“fundraising a bitch”
Investors only like to invest if others have invested so this makes the first investment very hard.
There are a lot of distractions. Try to focus on:
- talk to users
One distraction is talking to corporate development of a large company. Large companies will typically just want to acquire you as a resource, not the business. Often the bonus is not that much. Talking to them will be demoralizing and put you off from working on the product.
Make something people want by talking to users!
Patrick Collison of Stripe
Stripe was originally named /dev/payments
Startups are unpredictable.
During the year, there were lots of debate and doubts about the product due to slow growth.
Technology can have a huge impact on the world. Patrick noted that before shipping containers, shipping costs accounted for up to 20% of costs. Now, goods can transfer almost “free”.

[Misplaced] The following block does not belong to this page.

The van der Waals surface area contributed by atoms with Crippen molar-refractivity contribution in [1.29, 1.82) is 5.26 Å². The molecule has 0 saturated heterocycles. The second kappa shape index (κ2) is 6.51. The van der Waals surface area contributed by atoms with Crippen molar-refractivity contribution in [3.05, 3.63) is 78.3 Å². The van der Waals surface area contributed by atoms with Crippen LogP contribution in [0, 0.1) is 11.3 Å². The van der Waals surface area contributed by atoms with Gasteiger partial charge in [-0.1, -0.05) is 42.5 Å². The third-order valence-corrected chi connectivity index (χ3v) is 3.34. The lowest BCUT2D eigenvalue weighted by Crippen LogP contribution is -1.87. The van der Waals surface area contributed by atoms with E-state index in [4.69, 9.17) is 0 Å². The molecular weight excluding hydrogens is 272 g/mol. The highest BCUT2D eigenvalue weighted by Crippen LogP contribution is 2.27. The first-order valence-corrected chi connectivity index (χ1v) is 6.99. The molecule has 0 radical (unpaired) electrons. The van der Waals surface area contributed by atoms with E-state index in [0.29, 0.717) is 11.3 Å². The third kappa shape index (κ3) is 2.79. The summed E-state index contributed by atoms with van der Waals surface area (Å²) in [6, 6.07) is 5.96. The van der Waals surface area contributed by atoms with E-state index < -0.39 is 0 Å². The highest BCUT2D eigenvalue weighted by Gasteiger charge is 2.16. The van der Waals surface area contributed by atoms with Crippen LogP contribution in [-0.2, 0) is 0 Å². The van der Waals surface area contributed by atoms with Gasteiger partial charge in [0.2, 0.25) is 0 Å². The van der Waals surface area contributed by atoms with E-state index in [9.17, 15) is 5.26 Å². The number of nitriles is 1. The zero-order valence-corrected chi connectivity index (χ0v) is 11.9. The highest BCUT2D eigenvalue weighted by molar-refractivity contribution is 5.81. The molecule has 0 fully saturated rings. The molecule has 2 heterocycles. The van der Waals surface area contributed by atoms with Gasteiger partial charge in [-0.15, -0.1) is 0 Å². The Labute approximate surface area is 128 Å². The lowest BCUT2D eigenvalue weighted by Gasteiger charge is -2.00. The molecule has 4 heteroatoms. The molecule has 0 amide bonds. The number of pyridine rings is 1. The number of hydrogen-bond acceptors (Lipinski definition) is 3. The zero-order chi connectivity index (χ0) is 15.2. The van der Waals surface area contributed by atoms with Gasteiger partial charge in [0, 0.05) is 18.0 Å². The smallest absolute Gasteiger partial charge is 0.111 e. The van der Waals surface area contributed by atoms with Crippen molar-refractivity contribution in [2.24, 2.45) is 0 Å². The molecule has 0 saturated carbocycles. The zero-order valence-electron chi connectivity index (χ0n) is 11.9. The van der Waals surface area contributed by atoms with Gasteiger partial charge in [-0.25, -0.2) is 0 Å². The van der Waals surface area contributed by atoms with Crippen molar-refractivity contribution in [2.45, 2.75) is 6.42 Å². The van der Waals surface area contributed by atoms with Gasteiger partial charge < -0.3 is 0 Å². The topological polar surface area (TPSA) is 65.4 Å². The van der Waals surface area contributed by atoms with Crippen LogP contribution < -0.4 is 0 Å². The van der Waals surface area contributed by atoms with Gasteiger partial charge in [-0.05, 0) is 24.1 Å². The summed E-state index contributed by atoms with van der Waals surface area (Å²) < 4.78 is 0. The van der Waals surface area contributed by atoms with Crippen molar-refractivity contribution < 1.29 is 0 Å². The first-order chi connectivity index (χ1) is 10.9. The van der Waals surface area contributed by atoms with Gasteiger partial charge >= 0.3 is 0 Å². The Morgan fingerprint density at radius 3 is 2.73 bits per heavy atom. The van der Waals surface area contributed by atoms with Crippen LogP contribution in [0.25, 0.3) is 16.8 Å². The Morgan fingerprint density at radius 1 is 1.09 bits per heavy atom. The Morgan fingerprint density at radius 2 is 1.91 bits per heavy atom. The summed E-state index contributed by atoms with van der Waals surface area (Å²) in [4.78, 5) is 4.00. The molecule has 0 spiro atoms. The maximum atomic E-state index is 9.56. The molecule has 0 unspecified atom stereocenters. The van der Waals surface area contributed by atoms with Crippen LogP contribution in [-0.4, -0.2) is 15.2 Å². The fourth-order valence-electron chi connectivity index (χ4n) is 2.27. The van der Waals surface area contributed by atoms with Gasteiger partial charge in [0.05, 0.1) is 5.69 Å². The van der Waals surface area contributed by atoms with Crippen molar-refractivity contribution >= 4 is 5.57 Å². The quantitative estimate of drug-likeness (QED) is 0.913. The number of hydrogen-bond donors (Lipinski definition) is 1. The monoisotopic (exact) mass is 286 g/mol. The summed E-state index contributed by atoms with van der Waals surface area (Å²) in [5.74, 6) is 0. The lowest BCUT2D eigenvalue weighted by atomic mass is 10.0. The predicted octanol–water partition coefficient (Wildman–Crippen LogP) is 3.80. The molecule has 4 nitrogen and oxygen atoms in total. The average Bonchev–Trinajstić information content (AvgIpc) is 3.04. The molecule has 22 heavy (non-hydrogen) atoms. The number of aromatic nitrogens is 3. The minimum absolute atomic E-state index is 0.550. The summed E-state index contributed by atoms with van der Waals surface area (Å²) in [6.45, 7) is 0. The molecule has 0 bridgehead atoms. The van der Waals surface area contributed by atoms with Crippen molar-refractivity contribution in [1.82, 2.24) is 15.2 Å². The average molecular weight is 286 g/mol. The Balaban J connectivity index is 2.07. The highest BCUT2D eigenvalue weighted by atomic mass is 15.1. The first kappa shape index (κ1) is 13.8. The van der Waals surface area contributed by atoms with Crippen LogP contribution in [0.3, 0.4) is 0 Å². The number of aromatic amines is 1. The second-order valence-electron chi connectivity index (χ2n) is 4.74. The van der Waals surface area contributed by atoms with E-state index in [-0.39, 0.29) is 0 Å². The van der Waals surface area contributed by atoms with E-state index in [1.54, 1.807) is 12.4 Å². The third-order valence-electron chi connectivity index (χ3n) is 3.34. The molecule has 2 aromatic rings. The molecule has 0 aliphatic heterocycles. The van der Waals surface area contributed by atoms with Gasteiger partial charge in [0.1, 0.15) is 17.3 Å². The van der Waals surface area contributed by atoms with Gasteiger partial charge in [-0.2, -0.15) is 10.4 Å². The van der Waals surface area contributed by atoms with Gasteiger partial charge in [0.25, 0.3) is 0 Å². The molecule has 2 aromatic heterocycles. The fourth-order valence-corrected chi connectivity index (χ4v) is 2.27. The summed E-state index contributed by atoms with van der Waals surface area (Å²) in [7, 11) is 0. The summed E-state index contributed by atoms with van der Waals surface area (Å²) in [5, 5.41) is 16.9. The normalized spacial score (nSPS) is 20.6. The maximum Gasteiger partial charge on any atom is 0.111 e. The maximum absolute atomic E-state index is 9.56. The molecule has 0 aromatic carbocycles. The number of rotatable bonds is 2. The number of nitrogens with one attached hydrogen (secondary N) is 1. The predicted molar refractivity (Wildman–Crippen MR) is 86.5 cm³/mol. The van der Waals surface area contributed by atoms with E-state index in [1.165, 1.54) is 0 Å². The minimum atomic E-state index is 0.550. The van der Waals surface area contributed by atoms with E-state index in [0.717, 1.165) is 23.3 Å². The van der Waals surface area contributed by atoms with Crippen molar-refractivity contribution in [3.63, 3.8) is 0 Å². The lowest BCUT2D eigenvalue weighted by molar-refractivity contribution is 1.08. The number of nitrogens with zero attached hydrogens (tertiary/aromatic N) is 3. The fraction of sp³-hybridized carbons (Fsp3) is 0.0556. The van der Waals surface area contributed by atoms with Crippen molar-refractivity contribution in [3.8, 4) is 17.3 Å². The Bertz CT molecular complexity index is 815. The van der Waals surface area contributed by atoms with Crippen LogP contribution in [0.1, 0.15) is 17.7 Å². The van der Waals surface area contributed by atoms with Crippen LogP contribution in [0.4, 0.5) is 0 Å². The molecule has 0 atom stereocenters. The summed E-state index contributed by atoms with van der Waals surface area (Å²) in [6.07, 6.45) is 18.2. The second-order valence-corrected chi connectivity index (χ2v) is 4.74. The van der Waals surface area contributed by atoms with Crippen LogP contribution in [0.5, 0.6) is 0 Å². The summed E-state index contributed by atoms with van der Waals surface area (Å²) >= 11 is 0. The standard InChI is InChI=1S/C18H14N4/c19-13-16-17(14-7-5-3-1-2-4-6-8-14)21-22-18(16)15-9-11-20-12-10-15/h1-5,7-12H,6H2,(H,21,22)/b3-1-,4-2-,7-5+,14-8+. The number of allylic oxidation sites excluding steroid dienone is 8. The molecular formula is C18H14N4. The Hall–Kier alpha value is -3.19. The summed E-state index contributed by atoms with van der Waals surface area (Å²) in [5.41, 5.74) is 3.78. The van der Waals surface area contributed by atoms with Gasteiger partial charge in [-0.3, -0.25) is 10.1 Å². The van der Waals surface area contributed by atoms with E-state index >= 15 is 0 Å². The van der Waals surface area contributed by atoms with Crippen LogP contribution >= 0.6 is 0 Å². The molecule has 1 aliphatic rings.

Ben Silbermann of Pinterest
Being in a startup is like a road trip.
You don’t know which route you are going to take to get to your destination. Are you going to run out of gas? Would you need to get gas from somewhere else?
They originally started with tote, a shopping app for the iPhone. They didn’t like depending on the slow Apple approval.
Don’t take things in faith: investor opinions, anything. Analyze it.
After a year in product development, they released their product. In 4 months, they only had 3,000 users.
But they did notice the people who were using it had high retention. This was a sign that the product was good and useful for some people.
They decided to improve marketing as oppposed to add features. They held pinterest community meetups. He noticed that pinterest helped people on their interests. During the meetups, people who ask about posts on users’ profile pages. They decide to find the right audience to jumpstart their growth instead of adding more product features.